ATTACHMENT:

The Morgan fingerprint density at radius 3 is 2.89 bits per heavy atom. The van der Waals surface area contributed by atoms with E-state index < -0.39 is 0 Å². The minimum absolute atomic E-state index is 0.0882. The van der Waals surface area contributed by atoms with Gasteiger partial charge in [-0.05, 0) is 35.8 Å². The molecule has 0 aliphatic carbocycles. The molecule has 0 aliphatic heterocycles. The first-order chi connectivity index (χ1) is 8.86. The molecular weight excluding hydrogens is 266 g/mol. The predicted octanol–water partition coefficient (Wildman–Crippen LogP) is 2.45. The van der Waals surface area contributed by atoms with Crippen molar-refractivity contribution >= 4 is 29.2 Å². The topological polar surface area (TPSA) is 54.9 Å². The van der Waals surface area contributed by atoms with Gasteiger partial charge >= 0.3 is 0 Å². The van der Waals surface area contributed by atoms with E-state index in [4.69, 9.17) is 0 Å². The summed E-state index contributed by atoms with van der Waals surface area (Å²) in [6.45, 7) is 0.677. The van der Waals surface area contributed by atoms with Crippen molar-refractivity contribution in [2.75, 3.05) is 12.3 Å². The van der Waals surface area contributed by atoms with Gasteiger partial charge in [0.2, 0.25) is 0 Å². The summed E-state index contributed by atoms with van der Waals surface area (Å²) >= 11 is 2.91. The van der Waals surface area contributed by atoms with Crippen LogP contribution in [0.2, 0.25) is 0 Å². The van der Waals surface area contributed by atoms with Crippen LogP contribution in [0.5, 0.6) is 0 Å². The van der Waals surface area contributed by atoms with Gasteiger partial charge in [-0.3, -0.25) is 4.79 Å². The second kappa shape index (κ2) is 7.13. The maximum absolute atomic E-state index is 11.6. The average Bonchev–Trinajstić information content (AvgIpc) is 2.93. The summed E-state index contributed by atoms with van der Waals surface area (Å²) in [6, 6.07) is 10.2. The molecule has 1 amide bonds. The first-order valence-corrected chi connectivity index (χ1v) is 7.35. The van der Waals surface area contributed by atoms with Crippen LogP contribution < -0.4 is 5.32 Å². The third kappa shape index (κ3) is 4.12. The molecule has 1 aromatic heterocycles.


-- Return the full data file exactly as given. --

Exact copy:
The Morgan fingerprint density at radius 3 is 2.89 bits per heavy atom. The van der Waals surface area contributed by atoms with E-state index < -0.39 is 0 Å². The minimum absolute atomic E-state index is 0.0882. The van der Waals surface area contributed by atoms with Gasteiger partial charge in [-0.05, 0) is 35.8 Å². The molecule has 0 aliphatic carbocycles. The molecule has 0 aliphatic heterocycles. The first-order chi connectivity index (χ1) is 8.86. The molecular weight excluding hydrogens is 266 g/mol. The predicted octanol–water partition coefficient (Wildman–Crippen LogP) is 2.45. The van der Waals surface area contributed by atoms with Crippen molar-refractivity contribution >= 4 is 29.2 Å². The topological polar surface area (TPSA) is 54.9 Å². The van der Waals surface area contributed by atoms with Gasteiger partial charge >= 0.3 is 0 Å². The van der Waals surface area contributed by atoms with E-state index in [4.69, 9.17) is 0 Å². The summed E-state index contributed by atoms with van der Waals surface area (Å²) in [6.45, 7) is 0.677. The van der Waals surface area contributed by atoms with Crippen molar-refractivity contribution in [2.75, 3.05) is 12.3 Å². The van der Waals surface area contributed by atoms with Gasteiger partial charge in [0.2, 0.25) is 0 Å². The summed E-state index contributed by atoms with van der Waals surface area (Å²) >= 11 is 2.91. The van der Waals surface area contributed by atoms with Crippen LogP contribution in [0.2, 0.25) is 0 Å². The van der Waals surface area contributed by atoms with Crippen LogP contribution in [0.5, 0.6) is 0 Å². The van der Waals surface area contributed by atoms with Gasteiger partial charge in [-0.3, -0.25) is 4.79 Å². The second kappa shape index (κ2) is 7.13. The maximum absolute atomic E-state index is 11.6. The average Bonchev–Trinajstić information content (AvgIpc) is 2.93. The summed E-state index contributed by atoms with van der Waals surface area (Å²) in [6, 6.07) is 10.2. The molecule has 1 amide bonds. The first-order valence-corrected chi connectivity index (χ1v) is 7.35. The van der Waals surface area contributed by atoms with Crippen LogP contribution < -0.4 is 5.32 Å². The third kappa shape index (κ3) is 4.12. The molecule has 1 aromatic heterocycles.